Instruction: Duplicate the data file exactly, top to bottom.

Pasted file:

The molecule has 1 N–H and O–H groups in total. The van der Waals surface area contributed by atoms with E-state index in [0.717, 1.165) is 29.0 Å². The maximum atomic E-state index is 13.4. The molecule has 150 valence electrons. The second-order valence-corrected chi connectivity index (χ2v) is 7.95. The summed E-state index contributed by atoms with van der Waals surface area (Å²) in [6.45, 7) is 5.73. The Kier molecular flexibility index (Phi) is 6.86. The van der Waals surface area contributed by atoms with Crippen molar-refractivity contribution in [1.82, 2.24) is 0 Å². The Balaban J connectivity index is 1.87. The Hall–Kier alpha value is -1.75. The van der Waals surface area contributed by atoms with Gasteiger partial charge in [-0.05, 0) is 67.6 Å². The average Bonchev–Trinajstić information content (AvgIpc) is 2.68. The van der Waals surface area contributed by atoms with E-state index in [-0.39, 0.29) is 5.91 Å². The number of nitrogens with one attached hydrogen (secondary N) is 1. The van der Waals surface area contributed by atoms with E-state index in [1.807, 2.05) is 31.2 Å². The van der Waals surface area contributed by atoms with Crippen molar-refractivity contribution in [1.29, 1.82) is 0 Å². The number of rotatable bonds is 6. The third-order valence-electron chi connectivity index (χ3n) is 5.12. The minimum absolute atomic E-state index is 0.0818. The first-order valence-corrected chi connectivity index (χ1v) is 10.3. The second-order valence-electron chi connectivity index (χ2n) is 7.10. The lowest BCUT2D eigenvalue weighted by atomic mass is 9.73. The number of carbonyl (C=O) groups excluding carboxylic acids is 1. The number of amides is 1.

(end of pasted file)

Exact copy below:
The molecule has 1 N–H and O–H groups in total. The van der Waals surface area contributed by atoms with E-state index in [0.717, 1.165) is 29.0 Å². The maximum atomic E-state index is 13.4. The molecule has 150 valence electrons. The second-order valence-corrected chi connectivity index (χ2v) is 7.95. The summed E-state index contributed by atoms with van der Waals surface area (Å²) in [6.45, 7) is 5.73. The Kier molecular flexibility index (Phi) is 6.86. The van der Waals surface area contributed by atoms with Crippen molar-refractivity contribution in [1.82, 2.24) is 0 Å². The Balaban J connectivity index is 1.87. The Hall–Kier alpha value is -1.75. The van der Waals surface area contributed by atoms with Gasteiger partial charge in [-0.05, 0) is 67.6 Å². The average Bonchev–Trinajstić information content (AvgIpc) is 2.68. The van der Waals surface area contributed by atoms with E-state index in [-0.39, 0.29) is 5.91 Å². The number of nitrogens with one attached hydrogen (secondary N) is 1. The van der Waals surface area contributed by atoms with E-state index in [1.807, 2.05) is 31.2 Å². The van der Waals surface area contributed by atoms with Crippen molar-refractivity contribution in [1.29, 1.82) is 0 Å². The number of rotatable bonds is 6. The third-order valence-electron chi connectivity index (χ3n) is 5.12. The minimum absolute atomic E-state index is 0.0818. The first-order valence-corrected chi connectivity index (χ1v) is 10.3. The second-order valence-electron chi connectivity index (χ2n) is 7.10. The lowest BCUT2D eigenvalue weighted by atomic mass is 9.73. The number of carbonyl (C=O) groups excluding carboxylic acids is 1. The number of amides is 1.